Fidelity Networks and Long-Run Trends in HIV/AIDS Gender Gaps
- (pp. 298-302)
AbstractMore than half of the HIV/AIDS-infected population today are women. We study a dynamic model of (in)fidelity, which explains the HIV/AIDS gender gap by the configuration of sexual networks. Each individual desires sexual relationships with opposite sex individuals. Two Markov matching processes are defined, each corresponding to a different culture of gender relations. The first process leads to egalitarian pairwise stable networks in the long run, and HIV/AIDS is equally prevalent among men and women. The second process leads to anti-egalitarian pairwise stable networks reflecting male domination, and women bear a greater burden. The results are consistent with empirical observations.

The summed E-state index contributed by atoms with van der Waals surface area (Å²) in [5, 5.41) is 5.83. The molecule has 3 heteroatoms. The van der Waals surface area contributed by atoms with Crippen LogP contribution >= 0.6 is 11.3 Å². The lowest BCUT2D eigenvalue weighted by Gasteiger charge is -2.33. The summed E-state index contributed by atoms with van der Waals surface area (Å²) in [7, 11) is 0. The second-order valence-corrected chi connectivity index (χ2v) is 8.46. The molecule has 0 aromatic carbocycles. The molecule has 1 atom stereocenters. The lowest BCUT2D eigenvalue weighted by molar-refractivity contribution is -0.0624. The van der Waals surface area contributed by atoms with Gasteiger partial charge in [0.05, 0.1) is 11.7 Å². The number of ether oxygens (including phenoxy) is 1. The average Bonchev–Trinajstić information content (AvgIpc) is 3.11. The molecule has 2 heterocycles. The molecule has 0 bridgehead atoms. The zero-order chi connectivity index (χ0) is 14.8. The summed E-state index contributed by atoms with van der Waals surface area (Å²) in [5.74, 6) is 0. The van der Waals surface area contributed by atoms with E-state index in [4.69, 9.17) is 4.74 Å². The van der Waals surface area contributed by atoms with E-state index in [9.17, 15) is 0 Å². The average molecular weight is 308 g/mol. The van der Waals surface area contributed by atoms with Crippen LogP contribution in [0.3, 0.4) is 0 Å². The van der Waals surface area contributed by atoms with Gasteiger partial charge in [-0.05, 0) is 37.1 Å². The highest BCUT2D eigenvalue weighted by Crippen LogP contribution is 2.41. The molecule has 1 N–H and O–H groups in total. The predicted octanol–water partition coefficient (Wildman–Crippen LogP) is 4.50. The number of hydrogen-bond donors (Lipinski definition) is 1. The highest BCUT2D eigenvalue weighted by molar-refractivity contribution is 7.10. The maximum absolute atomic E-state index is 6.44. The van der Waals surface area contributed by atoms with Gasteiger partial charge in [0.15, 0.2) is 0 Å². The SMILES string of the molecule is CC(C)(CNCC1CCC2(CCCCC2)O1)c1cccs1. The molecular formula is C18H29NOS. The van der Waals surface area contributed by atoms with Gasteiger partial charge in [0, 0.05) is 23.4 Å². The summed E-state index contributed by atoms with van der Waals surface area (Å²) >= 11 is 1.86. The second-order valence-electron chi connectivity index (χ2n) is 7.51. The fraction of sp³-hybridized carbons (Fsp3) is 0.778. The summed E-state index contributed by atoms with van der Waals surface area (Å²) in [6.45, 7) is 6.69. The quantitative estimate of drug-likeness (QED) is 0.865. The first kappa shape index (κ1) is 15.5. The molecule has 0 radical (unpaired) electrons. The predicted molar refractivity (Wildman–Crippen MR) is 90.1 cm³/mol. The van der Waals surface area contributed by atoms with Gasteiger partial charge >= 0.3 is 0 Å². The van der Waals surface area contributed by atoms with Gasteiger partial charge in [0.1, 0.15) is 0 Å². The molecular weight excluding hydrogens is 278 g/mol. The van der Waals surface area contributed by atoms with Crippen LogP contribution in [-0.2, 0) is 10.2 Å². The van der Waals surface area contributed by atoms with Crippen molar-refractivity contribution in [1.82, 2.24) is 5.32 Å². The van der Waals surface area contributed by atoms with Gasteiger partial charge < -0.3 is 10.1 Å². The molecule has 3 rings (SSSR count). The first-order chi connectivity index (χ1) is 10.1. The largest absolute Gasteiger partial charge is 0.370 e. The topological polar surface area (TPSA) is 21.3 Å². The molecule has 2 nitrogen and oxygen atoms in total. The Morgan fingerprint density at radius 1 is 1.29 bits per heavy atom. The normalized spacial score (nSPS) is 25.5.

Citation2013. "Fidelity Networks and Long-Run Trends in HIV/AIDS Gender Gaps." American Economic Review, 103 (3): 298-302. DOI: 10.1257/aer.103.3.298
- I12 Health Production
- J16 Economics of Gender; Non-labor Discrimination
- O15 Economic Development: Human Resources; Human Development; Income Distribution; Migration